Commercial and multifamily mortgage delinquencies remained low in the second quarter of 2019, according to the Mortgage Bankers Association’s (MBA) latest Commercial/Multifamily Delinquency Report. What kept mortgage delinquencies low again for the second quarter of 2019? According to MBA analysts, the strong economy, low interest rates, and liquid finance markets are all contributing to delinquency rates that are at or near record lows for commercial and multifamily mortgage loans. The report also added, “Despite uncertainty on many economic fronts, it is hard to identify factors that would dramatically change the delinquency rate picture in the near term.”
MBA’s quarterly analysis looks at commercial/multifamily delinquency rates for five of the largest investor-groups: commercial banks and thrifts, commercial mortgage-backed securities (CMBS), life insurance companies, Fannie Mae and Freddie Mac. Together, these groups hold more than 80 percent of commercial/multifamily mortgage debt outstanding.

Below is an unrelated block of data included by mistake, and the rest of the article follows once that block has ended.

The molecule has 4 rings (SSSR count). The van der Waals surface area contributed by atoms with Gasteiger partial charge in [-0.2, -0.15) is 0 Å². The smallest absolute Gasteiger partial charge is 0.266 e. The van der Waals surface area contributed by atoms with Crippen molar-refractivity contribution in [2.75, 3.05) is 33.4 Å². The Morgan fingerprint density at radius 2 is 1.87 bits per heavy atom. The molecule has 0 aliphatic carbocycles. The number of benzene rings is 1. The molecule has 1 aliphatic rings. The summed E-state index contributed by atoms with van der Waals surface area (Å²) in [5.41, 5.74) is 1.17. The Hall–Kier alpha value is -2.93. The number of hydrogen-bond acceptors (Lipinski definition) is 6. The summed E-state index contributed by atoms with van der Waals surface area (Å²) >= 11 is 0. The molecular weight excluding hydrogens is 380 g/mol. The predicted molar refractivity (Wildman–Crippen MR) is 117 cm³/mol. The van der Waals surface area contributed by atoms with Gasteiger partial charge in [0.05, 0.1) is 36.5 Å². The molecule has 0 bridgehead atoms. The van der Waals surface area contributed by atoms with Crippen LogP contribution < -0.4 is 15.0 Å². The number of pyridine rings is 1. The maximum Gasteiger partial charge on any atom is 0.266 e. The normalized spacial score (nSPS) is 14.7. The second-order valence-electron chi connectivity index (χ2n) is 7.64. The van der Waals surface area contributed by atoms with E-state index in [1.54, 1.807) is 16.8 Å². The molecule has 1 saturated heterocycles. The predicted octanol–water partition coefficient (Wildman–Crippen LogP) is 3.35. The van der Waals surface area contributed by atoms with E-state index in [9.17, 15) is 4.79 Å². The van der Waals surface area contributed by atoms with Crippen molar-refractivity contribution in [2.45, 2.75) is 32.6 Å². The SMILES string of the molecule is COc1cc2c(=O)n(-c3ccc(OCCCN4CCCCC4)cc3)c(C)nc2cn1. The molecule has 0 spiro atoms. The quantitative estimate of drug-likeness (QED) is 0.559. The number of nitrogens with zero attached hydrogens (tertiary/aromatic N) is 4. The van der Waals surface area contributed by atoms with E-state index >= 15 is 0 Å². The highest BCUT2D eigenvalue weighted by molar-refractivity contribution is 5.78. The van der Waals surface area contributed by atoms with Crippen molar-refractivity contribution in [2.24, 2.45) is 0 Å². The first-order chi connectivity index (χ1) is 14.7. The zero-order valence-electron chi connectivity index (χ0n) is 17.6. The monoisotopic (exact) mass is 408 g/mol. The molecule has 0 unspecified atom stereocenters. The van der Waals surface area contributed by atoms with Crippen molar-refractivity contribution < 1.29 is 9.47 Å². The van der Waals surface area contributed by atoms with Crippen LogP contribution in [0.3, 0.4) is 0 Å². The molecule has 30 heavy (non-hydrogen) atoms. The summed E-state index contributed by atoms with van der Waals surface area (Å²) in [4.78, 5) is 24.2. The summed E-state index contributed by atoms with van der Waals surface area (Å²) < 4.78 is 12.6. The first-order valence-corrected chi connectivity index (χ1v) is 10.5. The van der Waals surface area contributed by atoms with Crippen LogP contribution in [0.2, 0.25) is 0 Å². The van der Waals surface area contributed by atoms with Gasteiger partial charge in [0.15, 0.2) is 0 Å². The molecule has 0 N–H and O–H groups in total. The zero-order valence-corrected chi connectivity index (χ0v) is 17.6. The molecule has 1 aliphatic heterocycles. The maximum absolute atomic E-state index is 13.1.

Based on the unpaid principal balance (UPB) of loans, delinquency rates for each group at the end of the second quarter were as follows:
Banks and thrifts (90 or more days delinquent or in non-accrual were at 0.46 percent, a decrease of 0.02 percentage points from the first quarter. Life company portfolios (60 or more days delinquent) were at 0.04 percent, which remained unchanged from the first quarter. Fannie Mae (60 or more days delinquent) came in at 0.05 percent, which amounted to a decrease of 0.02 percentage points from the first quarter. Freddie Mac (60 or more days delinquent) remained unchanged from the first quarter at 0.03 percent. Commercial mortgage-backed securities (30 or more days delinquent or in REO) dropped 2.46 percent, a decrease of 0.15 percentage points from the first quarter.
A delinquent mortgage occurs when the borrower has failed to make the promised payments as required in the home loan documents. Failure to make the required payments gives the lender the right to foreclose the mortgage and report delinquency to the credit bureaus.